The first misconception I have in mind is that budgeting is really hard to do. AKA you tell yourself budgeting is something I will never manage to do. And I’m not gonna lie to you. It takes some work upfront to learn how to use a budget. And anyone who tells you differently either never had trouble keeping their finances in order to begin with, or they’re just not being 100% truthful. It takes some work. And there’s effort involved. Like with anything worthwhile. When you build your first budget, you have to gather your numbers because you want your budget to be based on your real life. You need to know what your average spending is in different areas. You need to be tracking your income regularly and so on. But it’s like anything challenging at first you break it down into parts, you get yourself help if you need it, you stick with it over time and you get better you get more used to it, you lay down some neurological tracks in your brain. So when it comes to this thought about budgeting being really hard or it’s something you’ll never manage to do. I want to just tell you this, your past your past does not dictate your future success. That’s true with budgeting and any other area of your life your brain might tell you otherwise to try and spare you that effort of trying something new or restarting something again. But it’s a simple fact that if today you decide to learn a system of budgeting that will actually work in your life, and you stick with it over some months, you’ll find it’s not hard at all. At this point, you just have to take my word for it if you haven’t already gotten into budgeting yourself. But I’m also here to help if you’d like, I’m here for one on one coaching, you can also join the plum tree community, ask all the questions, read the articles, show up for money, co working sessions, and actually do this thing. It’s there for you.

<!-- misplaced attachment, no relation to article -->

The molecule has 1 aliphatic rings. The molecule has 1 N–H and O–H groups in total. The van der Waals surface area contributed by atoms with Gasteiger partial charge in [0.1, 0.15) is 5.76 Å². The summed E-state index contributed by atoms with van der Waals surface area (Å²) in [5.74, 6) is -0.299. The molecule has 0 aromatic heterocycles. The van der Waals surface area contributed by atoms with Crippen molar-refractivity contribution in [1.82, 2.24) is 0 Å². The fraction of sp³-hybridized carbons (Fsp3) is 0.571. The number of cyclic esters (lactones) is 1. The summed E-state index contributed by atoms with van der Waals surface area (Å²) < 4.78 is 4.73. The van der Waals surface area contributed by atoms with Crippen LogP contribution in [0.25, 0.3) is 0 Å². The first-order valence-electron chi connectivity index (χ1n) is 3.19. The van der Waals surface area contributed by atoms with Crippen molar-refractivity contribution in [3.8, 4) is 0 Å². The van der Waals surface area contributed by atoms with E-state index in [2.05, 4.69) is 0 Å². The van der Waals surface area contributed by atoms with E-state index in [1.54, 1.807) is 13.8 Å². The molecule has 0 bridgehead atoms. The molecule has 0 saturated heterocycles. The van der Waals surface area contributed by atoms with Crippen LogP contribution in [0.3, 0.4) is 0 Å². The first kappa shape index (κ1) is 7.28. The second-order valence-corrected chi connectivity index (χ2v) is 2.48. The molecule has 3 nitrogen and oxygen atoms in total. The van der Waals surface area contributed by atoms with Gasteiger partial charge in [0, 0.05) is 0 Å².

Eowyn Levene 10:34